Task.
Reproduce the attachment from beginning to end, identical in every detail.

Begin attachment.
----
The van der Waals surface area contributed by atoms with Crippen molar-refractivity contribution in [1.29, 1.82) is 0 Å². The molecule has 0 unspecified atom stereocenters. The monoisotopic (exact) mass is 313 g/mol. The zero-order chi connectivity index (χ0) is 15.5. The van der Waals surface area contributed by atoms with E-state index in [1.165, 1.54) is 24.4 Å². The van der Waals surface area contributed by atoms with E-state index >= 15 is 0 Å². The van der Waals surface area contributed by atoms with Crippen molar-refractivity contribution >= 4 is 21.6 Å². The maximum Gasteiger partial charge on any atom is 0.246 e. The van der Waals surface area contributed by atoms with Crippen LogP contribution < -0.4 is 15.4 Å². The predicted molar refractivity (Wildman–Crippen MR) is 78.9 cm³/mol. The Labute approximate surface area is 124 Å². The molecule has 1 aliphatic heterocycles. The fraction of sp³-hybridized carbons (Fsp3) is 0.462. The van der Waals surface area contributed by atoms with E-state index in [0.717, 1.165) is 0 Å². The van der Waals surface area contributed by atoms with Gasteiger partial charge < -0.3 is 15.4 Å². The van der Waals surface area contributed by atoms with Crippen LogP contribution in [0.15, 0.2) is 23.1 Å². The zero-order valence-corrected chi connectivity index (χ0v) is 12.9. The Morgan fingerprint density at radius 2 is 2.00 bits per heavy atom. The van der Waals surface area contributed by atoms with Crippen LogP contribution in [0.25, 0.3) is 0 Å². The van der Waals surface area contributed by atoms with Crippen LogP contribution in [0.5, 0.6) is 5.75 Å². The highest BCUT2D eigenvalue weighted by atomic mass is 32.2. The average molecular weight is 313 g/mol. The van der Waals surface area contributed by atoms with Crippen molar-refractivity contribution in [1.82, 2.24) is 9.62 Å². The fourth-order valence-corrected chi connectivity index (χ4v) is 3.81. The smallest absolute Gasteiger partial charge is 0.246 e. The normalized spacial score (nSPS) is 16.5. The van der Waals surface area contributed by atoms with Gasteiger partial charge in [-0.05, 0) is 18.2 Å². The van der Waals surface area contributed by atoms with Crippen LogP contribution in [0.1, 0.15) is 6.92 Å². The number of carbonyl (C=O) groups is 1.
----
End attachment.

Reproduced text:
The van der Waals surface area contributed by atoms with Crippen molar-refractivity contribution in [1.29, 1.82) is 0 Å². The molecule has 0 unspecified atom stereocenters. The monoisotopic (exact) mass is 313 g/mol. The zero-order chi connectivity index (χ0) is 15.5. The van der Waals surface area contributed by atoms with E-state index in [1.165, 1.54) is 24.4 Å². The van der Waals surface area contributed by atoms with E-state index >= 15 is 0 Å². The van der Waals surface area contributed by atoms with Crippen molar-refractivity contribution >= 4 is 21.6 Å². The maximum Gasteiger partial charge on any atom is 0.246 e. The van der Waals surface area contributed by atoms with Crippen LogP contribution < -0.4 is 15.4 Å². The predicted molar refractivity (Wildman–Crippen MR) is 78.9 cm³/mol. The Labute approximate surface area is 124 Å². The molecule has 1 aliphatic heterocycles. The fraction of sp³-hybridized carbons (Fsp3) is 0.462. The van der Waals surface area contributed by atoms with E-state index in [0.717, 1.165) is 0 Å². The van der Waals surface area contributed by atoms with Gasteiger partial charge < -0.3 is 15.4 Å². The van der Waals surface area contributed by atoms with Crippen LogP contribution in [0.15, 0.2) is 23.1 Å². The zero-order valence-corrected chi connectivity index (χ0v) is 12.9. The Morgan fingerprint density at radius 2 is 2.00 bits per heavy atom. The van der Waals surface area contributed by atoms with Crippen LogP contribution in [0.25, 0.3) is 0 Å². The van der Waals surface area contributed by atoms with Crippen LogP contribution in [0.5, 0.6) is 5.75 Å². The highest BCUT2D eigenvalue weighted by atomic mass is 32.2. The average molecular weight is 313 g/mol. The van der Waals surface area contributed by atoms with Crippen molar-refractivity contribution in [1.82, 2.24) is 9.62 Å². The fourth-order valence-corrected chi connectivity index (χ4v) is 3.81. The smallest absolute Gasteiger partial charge is 0.246 e. The normalized spacial score (nSPS) is 16.5. The van der Waals surface area contributed by atoms with Gasteiger partial charge in [-0.05, 0) is 18.2 Å². The van der Waals surface area contributed by atoms with Crippen LogP contribution in [0.1, 0.15) is 6.92 Å². The number of carbonyl (C=O) groups is 1.